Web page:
The word of Gold: profit, like charity, begins at home – by nurturing existing clients

Law firms always say that existing clients are their best source of new business, but more often than not put most of their business development efforts into winning new clients.

Sales and marketing are speculative, non-chargeable and costly. It therefore matters a great deal that they are directed to where there is the best chance of a return. The people we already know, whose needs we understand, who are pleased with our service, who trust and like us, will always offer the best growth prospects. Yet creating such a bank of willing clients takes much thought and effort. Being qualified to do the work is a ticket to the game, but rarely sufficient to win.

Business: it’s always personal

Successful firms create a thoughtful rolling programme to strengthen ties and put themselves in pole position for new opportunities. High on the agenda will be regular conversations between the firm’s senior people and the client’s decision-makers, checking out that the relationship is in good shape. Are service improvements possible? Is the firm responsive and accessible? Are its communications clear and user-friendly? Are there any rumblings of discontent?

If clients use different firms for different work, one should ask why, and listen reflectively to the answers. It is remarkable how often clients do not use a firm only because they are not aware of all the services it offers. Do not be afraid to ask the question: “What would it take to win all your work?” Whatever the reply, at the very least it will be instructive.

Firms may be nervous about appearing vulture-like, always looking to have sales conversations, but this is not the point. These occasions are for clients to talk about what’s going on in their world, their ambitions and fears, business and personal. Go into them primed to listen more than talk, and you will find that relations strengthen and opportunities arise organically. They are the route to personal rapport, the glue that binds relationships more tightly than expertise. Competence alone never creates enduring loyalty. Clients need to like us, feel that we share common values, enjoy the experience of dealing with us, and being in our company.

Making more profit means more than just doing more work. Despite these straitened times, consider whether it’s possible to have a smarter fee structure, or increase rates. Subject to maintaining quality, can work be done more efficiently at less cost? Is there potential for more accurate scoping, better processes, or leveraging more junior people? All over the place, partners anxious to appear busy will be hanging on to work that could and should be delegated.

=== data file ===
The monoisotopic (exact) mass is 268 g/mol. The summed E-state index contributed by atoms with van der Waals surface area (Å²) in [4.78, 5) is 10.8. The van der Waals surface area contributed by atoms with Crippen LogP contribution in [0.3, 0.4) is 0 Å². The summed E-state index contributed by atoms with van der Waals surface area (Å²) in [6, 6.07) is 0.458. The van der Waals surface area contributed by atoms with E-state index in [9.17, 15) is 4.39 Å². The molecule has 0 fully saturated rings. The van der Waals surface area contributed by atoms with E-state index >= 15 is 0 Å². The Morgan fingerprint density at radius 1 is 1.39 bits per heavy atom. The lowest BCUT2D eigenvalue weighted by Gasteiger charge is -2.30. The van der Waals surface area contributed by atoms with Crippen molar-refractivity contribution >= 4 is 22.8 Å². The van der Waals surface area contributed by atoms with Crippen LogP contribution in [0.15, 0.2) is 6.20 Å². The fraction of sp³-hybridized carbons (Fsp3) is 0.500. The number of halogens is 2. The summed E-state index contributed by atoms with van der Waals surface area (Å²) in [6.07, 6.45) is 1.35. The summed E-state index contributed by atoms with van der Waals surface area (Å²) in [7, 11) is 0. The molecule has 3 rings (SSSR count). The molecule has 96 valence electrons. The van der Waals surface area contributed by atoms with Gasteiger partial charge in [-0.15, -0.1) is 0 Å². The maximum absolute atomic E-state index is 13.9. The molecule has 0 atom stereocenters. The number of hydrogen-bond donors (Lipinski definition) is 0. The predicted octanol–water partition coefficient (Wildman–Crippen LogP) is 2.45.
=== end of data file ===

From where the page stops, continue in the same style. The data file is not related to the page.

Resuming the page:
The thrill of the chase

It is worth asking why the search for new clients so often has priority over making more of those already inside the tent. When a new client is brought in, bells ring, backs are slapped (subject to social distancing) and corks pop. Generate the same amount of new revenue from existing clients and we are just doing our job. It is not rational to behave like this, but hunting gives a bigger rush than farming: the thrill of the chase, the allure of the shiny and new, the adrenaline of pitting our wits against the competition. Cultivating more profit from the clients we have requires different qualities: perseverance, empathy, patience, while delivering consistent excellence in the work we already do.

Firms need new clients to grow and provide fresh challenges, but in deciding where to commit our precious resources, we should be clear-eyed about the task. Incumbency is a great advantage. Instructing a new law firm involves risk, and the investment of substantial time and effort to make the relationship work. Experience shows that businesses are wide open to culling their legal panels, and squeezing better terms from them, but are mindful of Hilaire Belloc’s dictum: “Always keep a hold of nurse, for fear of finding something worse.”

When clients do move, often it is because they feel the relationship has gone stale, service has dropped off, or they have been taken for granted. The current crisis only emphasises how important it is strategically to cultivate the flowers in our own back yard, for defensive as well as expansionist reasons. Clients will remember how supportive or otherwise their lawyers have been. On the plus side for incumbents, they will be even more risk-averse when it comes to change, and it is currently a lot harder for aspiring new entrants to physically get in front of them. Pitching by Zoom is likely to be a deathly experience. But these advantages can easily be squandered by complacency or carelessness.

Joni Mitchell had it right: “Don’t it always seem to go, that you don’t know what you’ve got till it’s gone?” Thus with our most precious relationships, and for now, much of life.

The Author

Stephen Gold was the founder and senior partner of Golds, a multi-award-winning law firm which grew from a sole practice to become a UK leader in its sectors. He is now a consultant, non-exec and trusted adviser to leading firms nationwide and internationally. e: stephen@stephengold.co.uk; t: 0044 7968 484232; w: www.stephengold.co.uk; twitter: @thewordofgold

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